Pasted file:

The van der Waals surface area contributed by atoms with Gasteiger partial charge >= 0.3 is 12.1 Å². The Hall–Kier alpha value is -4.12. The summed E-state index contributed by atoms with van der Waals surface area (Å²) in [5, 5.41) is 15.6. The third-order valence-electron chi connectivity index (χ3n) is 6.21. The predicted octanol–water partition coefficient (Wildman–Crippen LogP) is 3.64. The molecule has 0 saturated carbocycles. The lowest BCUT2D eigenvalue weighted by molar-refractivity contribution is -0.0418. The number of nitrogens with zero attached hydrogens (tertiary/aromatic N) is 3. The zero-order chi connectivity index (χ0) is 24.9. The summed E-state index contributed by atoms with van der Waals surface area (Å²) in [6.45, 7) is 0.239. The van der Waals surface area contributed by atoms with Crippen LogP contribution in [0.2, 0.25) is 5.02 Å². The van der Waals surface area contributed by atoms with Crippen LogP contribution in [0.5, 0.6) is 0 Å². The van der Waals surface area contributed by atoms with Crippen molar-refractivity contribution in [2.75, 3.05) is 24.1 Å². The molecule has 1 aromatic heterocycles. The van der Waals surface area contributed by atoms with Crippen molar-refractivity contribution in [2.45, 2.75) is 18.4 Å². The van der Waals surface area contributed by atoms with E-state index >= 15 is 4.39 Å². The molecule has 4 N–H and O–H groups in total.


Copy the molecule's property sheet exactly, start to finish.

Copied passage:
The van der Waals surface area contributed by atoms with Gasteiger partial charge >= 0.3 is 12.1 Å². The Hall–Kier alpha value is -4.12. The summed E-state index contributed by atoms with van der Waals surface area (Å²) in [5, 5.41) is 15.6. The third-order valence-electron chi connectivity index (χ3n) is 6.21. The predicted octanol–water partition coefficient (Wildman–Crippen LogP) is 3.64. The molecule has 0 saturated carbocycles. The lowest BCUT2D eigenvalue weighted by molar-refractivity contribution is -0.0418. The number of nitrogens with zero attached hydrogens (tertiary/aromatic N) is 3. The zero-order chi connectivity index (χ0) is 24.9. The summed E-state index contributed by atoms with van der Waals surface area (Å²) in [6.45, 7) is 0.239. The van der Waals surface area contributed by atoms with Crippen LogP contribution in [0.2, 0.25) is 5.02 Å². The van der Waals surface area contributed by atoms with Crippen LogP contribution in [0.5, 0.6) is 0 Å². The van der Waals surface area contributed by atoms with Crippen molar-refractivity contribution in [2.75, 3.05) is 24.1 Å². The molecule has 1 aromatic heterocycles. The van der Waals surface area contributed by atoms with Crippen molar-refractivity contribution in [2.45, 2.75) is 18.4 Å². The van der Waals surface area contributed by atoms with E-state index >= 15 is 4.39 Å². The molecule has 4 N–H and O–H groups in total.